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The Switchboard: What you need to know about Jack Ma, the founder of Alibaba Group

File: Jack Ma, chairman of China's largest e-commerce firm Alibaba Group. (REUTERS/Carlos Barria)

The military thinks Bitcoin could pose a threat to national security. "According to a Defense Department solicitation, virtual currencies represent an emerging technology that could help terrorists and criminals evade law enforcement and launch attacks against the United States," reports the Switch's Brian Fung. "To prepare, the Pentagon's Combating Terrorism Technical Support Office asked companies in January to help study virtual currencies' potential role in 'threat finance.'"

Meet Alibaba’s Jack Ma. Over at the Post's On Leadership blog, Jena McGregor has the scoop on what you need to know about Alibaba founder Jack Ma as his company heads for a potentially huge initial public offering.

Whoops: UPS delivered parts of a NOAA drone to a random reddit user. "One reddit user got a big surprise Monday when UPS mistakenly delivered him parts of a drone belonging to the National Oceanic and Atmospheric Administration," the Switch reports. NOAA shipped eight boxes containing parts of a drone model called a Puma, which the agency is using to study avian migration. UPS delivered seven of the boxes to the appropriate Massachusetts marine sanctuary, but one ended up with a reddit user in New York State. UPS is still investigating exactly how that happened.

NSA e-mails purport to show a ‘close’ relationship with Google. Maybe, maybe not. E-mails between top Google execs and the then head of the NSA show collaboration on Android security in 2012 -- but that doesn't necessarily mean they were thick as thieves. "It's difficult to conclude from the e-mails that Google and the NSA shared a 'close' relationship, as Al Jazeera suggests — just that there was some contact between the agency and the company's executives before the Snowden leaks."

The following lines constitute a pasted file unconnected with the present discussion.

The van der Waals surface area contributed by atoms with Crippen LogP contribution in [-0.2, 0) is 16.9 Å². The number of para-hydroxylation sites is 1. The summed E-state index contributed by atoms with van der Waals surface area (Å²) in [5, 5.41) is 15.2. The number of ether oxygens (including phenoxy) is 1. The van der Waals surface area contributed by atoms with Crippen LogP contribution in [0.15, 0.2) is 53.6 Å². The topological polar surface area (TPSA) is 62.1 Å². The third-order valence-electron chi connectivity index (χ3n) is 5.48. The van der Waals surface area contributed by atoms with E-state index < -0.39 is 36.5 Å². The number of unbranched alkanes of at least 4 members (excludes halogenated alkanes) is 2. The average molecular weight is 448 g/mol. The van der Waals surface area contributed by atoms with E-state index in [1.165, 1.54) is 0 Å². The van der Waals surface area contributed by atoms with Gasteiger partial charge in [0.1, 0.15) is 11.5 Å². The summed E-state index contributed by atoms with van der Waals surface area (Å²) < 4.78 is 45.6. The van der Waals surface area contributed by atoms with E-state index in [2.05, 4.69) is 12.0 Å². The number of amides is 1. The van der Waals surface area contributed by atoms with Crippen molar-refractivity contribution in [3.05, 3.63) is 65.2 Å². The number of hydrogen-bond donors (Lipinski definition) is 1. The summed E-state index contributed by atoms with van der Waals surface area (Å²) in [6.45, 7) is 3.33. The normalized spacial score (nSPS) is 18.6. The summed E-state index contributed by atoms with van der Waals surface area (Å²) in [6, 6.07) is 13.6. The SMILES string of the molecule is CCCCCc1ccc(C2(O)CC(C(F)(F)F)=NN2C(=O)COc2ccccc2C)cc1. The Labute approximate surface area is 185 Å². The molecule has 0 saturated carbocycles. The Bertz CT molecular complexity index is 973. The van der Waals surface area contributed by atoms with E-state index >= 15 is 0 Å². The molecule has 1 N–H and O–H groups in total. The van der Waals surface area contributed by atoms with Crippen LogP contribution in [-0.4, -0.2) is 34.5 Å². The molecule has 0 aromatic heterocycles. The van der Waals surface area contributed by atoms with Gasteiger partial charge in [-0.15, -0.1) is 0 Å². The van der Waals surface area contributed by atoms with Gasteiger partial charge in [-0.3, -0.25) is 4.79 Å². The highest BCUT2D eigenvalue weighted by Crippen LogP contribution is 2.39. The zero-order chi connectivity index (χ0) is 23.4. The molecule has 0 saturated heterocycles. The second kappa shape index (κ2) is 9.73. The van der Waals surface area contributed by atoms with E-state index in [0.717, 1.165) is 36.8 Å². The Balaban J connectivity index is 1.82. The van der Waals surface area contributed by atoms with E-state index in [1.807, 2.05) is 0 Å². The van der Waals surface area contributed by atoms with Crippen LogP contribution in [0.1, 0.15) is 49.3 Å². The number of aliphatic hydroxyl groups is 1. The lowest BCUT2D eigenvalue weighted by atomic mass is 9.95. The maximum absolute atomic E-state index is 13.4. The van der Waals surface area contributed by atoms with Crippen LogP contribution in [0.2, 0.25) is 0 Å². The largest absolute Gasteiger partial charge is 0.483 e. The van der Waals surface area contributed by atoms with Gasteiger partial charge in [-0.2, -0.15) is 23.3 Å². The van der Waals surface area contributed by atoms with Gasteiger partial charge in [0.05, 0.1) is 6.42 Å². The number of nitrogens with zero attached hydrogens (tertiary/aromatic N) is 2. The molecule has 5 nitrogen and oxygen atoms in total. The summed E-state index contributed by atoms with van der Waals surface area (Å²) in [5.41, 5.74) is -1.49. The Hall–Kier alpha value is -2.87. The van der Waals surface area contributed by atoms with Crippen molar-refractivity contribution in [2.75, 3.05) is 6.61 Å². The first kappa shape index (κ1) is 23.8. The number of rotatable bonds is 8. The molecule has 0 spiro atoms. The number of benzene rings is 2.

The robot car of tomorrow may just be programmed to hit you. In an opinion piece for Wired, Patrick Lin, the director of the Ethics + Emerging Sciences Group at California Polytechnic State University, ponders how self-driving cars will handle having to make value calls when crashes are inevitable: "Suppose that an autonomous car is faced with a terrible decision to crash into one of two objects. It could swerve to the left and hit a Volvo sport utility vehicle (SUV), or it could swerve to the right and hit a Mini Cooper. If you were programming the car to minimize harm to others–a sensible goal–which way would you instruct it go in this scenario?"


Andrea Peterson covers technology policy for The Washington Post, with an emphasis on cybersecurity, consumer privacy, transparency, surveillance and open government.



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Andrea Peterson · May 6, 2014

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